A newly released report cites several holes in Idaho’s education system.
Too few young children are enrolled in early learning programs.
Too few adults have a postsecondary education.
And geography matters; opportunities vary from county to county.
“We know that Idaho will have the strongest future possible when all kids have the opportunities that will put them on a path to success, regardless of zip code and ethnicity. Increasing access to early education and affordable postsecondary education will strengthen our state, today and for decades to come,” said Lauren Necochea, director of Idaho Voices for Children, the author of the study, which was released Thursday.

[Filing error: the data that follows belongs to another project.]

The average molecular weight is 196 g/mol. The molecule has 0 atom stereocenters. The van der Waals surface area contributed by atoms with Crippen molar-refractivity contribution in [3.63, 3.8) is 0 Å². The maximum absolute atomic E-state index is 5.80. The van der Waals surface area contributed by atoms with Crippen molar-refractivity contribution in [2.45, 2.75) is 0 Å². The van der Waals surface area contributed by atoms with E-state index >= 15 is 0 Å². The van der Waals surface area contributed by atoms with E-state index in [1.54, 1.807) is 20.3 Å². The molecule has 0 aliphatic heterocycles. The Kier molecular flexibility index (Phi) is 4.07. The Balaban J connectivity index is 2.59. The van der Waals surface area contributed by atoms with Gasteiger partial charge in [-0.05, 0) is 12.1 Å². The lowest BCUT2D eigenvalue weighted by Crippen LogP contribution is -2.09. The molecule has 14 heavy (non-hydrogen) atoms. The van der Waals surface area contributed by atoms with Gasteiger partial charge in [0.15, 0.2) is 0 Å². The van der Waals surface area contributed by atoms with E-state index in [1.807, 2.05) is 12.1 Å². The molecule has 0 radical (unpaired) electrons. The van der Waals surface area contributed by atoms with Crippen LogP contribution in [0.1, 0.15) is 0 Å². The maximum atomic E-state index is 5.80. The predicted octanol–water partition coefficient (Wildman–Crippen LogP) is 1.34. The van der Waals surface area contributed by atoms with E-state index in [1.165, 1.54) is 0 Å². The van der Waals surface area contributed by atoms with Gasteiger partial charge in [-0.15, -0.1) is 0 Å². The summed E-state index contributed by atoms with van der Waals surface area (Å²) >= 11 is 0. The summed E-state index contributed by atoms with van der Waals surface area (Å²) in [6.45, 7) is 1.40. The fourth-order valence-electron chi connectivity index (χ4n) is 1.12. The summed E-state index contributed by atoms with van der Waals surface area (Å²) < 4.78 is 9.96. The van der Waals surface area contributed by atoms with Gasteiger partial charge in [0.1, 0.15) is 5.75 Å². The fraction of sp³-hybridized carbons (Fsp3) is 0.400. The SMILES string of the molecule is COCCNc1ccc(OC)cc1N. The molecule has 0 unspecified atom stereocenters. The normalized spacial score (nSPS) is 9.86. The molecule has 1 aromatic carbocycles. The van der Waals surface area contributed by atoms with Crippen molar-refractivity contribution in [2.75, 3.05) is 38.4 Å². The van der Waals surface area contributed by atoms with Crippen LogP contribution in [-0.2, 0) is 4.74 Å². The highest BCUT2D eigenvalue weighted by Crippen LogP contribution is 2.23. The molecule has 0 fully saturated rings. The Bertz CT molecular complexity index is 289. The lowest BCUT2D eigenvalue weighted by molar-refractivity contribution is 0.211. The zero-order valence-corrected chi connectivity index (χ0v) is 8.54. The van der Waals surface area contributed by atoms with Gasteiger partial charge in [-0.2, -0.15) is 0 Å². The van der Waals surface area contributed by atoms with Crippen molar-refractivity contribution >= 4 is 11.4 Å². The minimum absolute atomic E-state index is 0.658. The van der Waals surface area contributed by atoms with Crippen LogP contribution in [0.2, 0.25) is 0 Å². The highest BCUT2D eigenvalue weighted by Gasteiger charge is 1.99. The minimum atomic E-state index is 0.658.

Findings were based on county-level U.S. Census Bureau data. Among the key points:
- In Idaho, only 34.1 percent of 3- and 4-year-olds are enrolled in a preschool or nursery school; the national average is 47.7 percent. Results vary widely from county to county, from a high of 63.3 percent in Valley County to a low of 15 percent in Benewah County. There is even a wide disparity in the Treasure Valley, with a 42.2 percent enrollment rate in Ada County, and a 23.2 percent rate in Canyon County.
- One-third of Idaho young adults hold at least an associate’s degree. The national average is 40.4 percent. The percentages range from 56.1 percent in Latah County to 9.4 percent in Owyhee County.
Idaho Voices for Children is a Boise-based nonprofit. The group says its mission is “to develop and promote state-level policies to improve child health, education, safety, and family economic security.”